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Biconditional equivalences

  1. Feb 1, 2010 #1
    1. The problem statement, all variables and given/known data
    I have to prove that !(p <-> q) = (p <-> !q)


    2. The attempt at a solution
    I started by trying to just work out what each side of the equation was. So, starting with the left hand side
    !(p <-> q) = !((p->q) * (q->p)) (biconditional law)
    = !((!p + q) * (!q + p)) (implication law)
    = !(!p + q) + !(!q + p) (DeMorgan's theorem)
    = (p * !q) + (q * !p) (DeMorgan's theorem)

    Then, for the right hand side, I tried doing similarly:
    (p <-> !q) = (p -> !q) * (!q -> p) (biconditional law)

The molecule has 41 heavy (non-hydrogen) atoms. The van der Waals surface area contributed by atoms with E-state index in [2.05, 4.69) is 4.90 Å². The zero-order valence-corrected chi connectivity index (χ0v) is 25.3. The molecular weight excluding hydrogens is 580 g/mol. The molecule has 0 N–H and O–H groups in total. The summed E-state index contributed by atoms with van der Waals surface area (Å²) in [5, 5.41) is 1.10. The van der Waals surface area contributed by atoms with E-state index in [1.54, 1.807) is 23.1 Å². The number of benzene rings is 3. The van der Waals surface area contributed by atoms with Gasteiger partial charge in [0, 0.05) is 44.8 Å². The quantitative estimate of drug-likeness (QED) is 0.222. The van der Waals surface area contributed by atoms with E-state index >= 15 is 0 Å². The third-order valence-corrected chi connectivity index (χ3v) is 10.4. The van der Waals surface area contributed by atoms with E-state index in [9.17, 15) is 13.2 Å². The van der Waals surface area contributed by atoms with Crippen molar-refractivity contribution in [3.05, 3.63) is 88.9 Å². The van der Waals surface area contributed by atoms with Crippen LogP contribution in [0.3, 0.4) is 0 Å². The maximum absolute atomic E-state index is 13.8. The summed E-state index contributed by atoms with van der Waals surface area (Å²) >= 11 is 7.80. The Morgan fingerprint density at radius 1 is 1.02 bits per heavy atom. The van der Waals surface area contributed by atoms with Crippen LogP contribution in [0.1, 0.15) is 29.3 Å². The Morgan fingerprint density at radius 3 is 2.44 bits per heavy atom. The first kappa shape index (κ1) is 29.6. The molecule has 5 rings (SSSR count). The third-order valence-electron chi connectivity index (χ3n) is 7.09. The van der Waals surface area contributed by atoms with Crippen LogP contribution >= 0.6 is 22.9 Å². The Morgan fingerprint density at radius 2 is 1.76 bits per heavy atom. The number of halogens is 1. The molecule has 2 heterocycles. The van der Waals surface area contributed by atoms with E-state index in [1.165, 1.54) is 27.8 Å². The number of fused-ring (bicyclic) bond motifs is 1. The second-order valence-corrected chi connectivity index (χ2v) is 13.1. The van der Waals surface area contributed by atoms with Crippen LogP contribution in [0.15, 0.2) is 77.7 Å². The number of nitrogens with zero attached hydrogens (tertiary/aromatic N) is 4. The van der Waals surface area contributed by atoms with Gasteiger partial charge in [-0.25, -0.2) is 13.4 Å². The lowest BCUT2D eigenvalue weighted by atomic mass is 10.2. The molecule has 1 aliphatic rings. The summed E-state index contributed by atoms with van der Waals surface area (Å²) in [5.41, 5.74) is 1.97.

= (!p + !q) * (q + p) (implication law)

    But, here I get stuck... I've thought about applying DeMorgan's, but it seems like the two expressions won't be equivalent if I do this. I've verified this equivalence is true using truth tables, but the equivalence logic seems to be escaping me. Can anyone lend a hand?

    Thanks! :)

    -Max
     
  2. jcsd
  3. Feb 1, 2010 #2
    A truth table would be much faster, but if you don't want that, you-ll have to develop (!p + !q) * (q + p), using the distributivity of *.
     
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